Is Your Health Plan Ready for a HIPAA Audit?
Contributed by Joanne Szupka
The U.S. Department of Health & Human Services (HHS) has begun the next phase of audits in conjunction with its review of policies and procedures implemented by covered entities (and those entities’ business associates) to meet the Health Insurance Portability and Accountability Act (HIPAA) Privacy, Security and Breach Notification rules.
In 2009, the Health Information Technology for Economic and Clinical Health Act (HITECH) mandated that HHS conduct periodic audits of both covered entities and business associates to ensure that covered entities and business associates are complying with the HIPAA Privacy, Security and Breach Notification Rules. A company’s health plan is classified as a covered entity.
There are three distinct components to these rules:
- The Privacy Rule addresses protected health information (PHI).
- The Security Rule addresses electronic protected health information (ePHI).
- The Breach Notification Rule addresses providing notification following a breach
of unsecured PHI.
Pilot Program Results
The pilot program or Phase I of the audits occurred in 2011 and 2012 and included 115 covered entities. 47 out of the 115 covered entities were health plans, which represented approximately 41 percent of the total population. No business associates were selected for an audit under the pilot program.
The findings and observations in the pilot program were divided among the three rules as follows:
- Privacy Rule – 30 percent
- Security Rule – 60 percent
- Breach Notification Rule – 10 percent
Additionally, 57 percent of the health plans audited had no complete or accurate risk assessment program. While other causes were noted, the general conclusion of the Phase I audits was that non-compliance was attributed to a lack of awareness of HIPAA requirements.
Phase II is currently on-going and will include a combination of desk and on-site audits of covered entities and their business associates. Desk audits occurred in 2016 with on-site audits scheduled for 2017. In July 2016, 167 covered entities were notified via email that they were selected for a desk audit. Under the program, a covered entity selected for a desk audit may also be eligible for selection of an on-site audit.
Each desk audit is limited to a review of seven controls and is split into two separate audits. One audit examines the Security Rule controls while the other audit assesses compliance with the Privacy and Breach Notification Rules. If it is an on-site audit, the plan will also be evaluated against a comprehensive set of HIPAA compliance controls.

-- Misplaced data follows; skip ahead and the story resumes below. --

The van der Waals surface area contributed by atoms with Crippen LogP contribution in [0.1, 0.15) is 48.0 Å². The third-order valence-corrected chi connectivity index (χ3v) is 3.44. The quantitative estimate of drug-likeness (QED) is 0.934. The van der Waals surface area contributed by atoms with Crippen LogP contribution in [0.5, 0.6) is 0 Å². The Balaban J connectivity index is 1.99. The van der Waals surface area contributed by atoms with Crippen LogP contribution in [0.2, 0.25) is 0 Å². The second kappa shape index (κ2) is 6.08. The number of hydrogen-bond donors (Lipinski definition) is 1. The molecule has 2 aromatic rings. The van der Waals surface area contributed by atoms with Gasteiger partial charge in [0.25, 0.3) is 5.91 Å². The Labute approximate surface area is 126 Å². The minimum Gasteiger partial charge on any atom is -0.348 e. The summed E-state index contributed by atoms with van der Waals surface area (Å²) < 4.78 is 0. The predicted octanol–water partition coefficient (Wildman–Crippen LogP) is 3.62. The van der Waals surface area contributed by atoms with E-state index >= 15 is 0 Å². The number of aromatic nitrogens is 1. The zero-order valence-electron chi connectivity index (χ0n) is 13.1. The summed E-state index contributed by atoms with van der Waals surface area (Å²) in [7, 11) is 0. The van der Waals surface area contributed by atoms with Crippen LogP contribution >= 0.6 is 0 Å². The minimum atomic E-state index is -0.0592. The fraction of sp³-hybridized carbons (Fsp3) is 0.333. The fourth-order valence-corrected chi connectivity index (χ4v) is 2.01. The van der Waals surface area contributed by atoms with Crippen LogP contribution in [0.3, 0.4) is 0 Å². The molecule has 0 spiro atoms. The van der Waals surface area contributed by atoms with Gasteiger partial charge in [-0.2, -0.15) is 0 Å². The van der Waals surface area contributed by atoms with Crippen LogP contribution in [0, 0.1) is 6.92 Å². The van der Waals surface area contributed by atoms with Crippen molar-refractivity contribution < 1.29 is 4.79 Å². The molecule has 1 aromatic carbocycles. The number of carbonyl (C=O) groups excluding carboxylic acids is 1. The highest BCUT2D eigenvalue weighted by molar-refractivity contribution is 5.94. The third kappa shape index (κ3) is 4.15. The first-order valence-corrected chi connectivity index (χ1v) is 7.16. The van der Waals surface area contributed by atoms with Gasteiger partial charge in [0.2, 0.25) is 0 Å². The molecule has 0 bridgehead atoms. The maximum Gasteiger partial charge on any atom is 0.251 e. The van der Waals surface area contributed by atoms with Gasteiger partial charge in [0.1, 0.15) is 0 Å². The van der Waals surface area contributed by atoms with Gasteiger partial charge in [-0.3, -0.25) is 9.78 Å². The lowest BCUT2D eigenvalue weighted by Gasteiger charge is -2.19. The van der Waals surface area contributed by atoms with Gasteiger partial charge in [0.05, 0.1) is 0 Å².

Regardless of audit location or type, a listing of documents will be requested from the entity. These documents may include privacy policies, procedure manuals, training materials, incident response plans and risk analysis.
Even if your company’s health plan is not selected for a HIPAA audit, Phase II is a good reminder of the importance of regulatory audit readiness and good fiduciary practices. Being knowledgeable, proactive and prepared are key elements, in our opinion, to alleviate anxiety should your plan be picked for a regulatory exam. Below are some of the action steps that plan sponsors may want to consider for their company’s health plan(s):
- Educate yourself on the HIPAA requirements.
- Perform a review of the HIPAA documents to ensure that they are complete, up-to-date and readily available along with any HIPAA training and documentation of compliance with those trainings. The protocol that HIPAA auditors will use during an audit has been released (here)and indicates that, unless otherwise specified, the requested documents should be the versions in use as of the date of the audit notification/document request.
- Inspect your company’s HIPAA Security Risk Analysis. A security risk analysis is intended to be an accurate and thorough assessment of the potential risks and vulnerabilities to the confidentiality, integrity and availability of ePHI. While the security risk analysis focuses solely on ePHI, it is generally recommended that sponsors should take steps to address the security of PHI of both paper and oral form, if applicable to your company’s health plan. The Security Rule requires the security risk analysis to be documented and updated on an as-needed basis. If it has been a few years since the plan sponsor has looked at the health plan’s security risk analysis, a prudent step is to consider implementing a review.
On November 28, 2016, the HHS Office for Civil Rights (OCR) issued an alert regarding a phishing email disguised as official OCR communication that prompts recipients to click on a link regarding potential inclusion in the HIPAA Privacy, Security, and Breach Rules Audit Program. The link directs recipients to a website marketing cybersecurity services. If you have received such an email or have questions whether your company has obtained official communication from OCR regarding a HIPAA audit, contact the agency at OSOCRAudit@hhs.gov.
This article originally appeared in BDO USA, LLP’s “EBP Commentator” blog (Fall 2016). Copyright © 2016 BDO USA, LLP. All rights reserved. www.bdo.com